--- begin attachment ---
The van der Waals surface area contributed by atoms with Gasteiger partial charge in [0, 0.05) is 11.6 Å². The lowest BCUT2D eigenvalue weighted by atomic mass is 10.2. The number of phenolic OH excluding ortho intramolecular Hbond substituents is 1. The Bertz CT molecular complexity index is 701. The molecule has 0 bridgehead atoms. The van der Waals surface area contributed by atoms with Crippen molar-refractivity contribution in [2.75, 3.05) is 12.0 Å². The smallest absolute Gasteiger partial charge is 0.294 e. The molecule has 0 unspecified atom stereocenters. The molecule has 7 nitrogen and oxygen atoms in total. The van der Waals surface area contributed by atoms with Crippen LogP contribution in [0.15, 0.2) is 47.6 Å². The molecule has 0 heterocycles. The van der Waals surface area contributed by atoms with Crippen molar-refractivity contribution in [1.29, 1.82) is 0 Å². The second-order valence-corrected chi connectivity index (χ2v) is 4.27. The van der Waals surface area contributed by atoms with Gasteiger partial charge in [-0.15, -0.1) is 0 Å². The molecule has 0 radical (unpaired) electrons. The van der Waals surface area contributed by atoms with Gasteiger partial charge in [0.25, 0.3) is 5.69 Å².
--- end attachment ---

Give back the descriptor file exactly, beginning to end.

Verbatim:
The van der Waals surface area contributed by atoms with Gasteiger partial charge in [0, 0.05) is 11.6 Å². The lowest BCUT2D eigenvalue weighted by atomic mass is 10.2. The number of phenolic OH excluding ortho intramolecular Hbond substituents is 1. The Bertz CT molecular complexity index is 701. The molecule has 0 bridgehead atoms. The van der Waals surface area contributed by atoms with Crippen molar-refractivity contribution in [2.75, 3.05) is 12.0 Å². The smallest absolute Gasteiger partial charge is 0.294 e. The molecule has 0 unspecified atom stereocenters. The molecule has 7 nitrogen and oxygen atoms in total. The van der Waals surface area contributed by atoms with Crippen LogP contribution in [0.15, 0.2) is 47.6 Å². The molecule has 0 heterocycles. The van der Waals surface area contributed by atoms with Crippen molar-refractivity contribution in [1.29, 1.82) is 0 Å². The second-order valence-corrected chi connectivity index (χ2v) is 4.27. The van der Waals surface area contributed by atoms with Gasteiger partial charge in [-0.15, -0.1) is 0 Å². The molecule has 0 radical (unpaired) electrons. The van der Waals surface area contributed by atoms with Gasteiger partial charge in [0.25, 0.3) is 5.69 Å².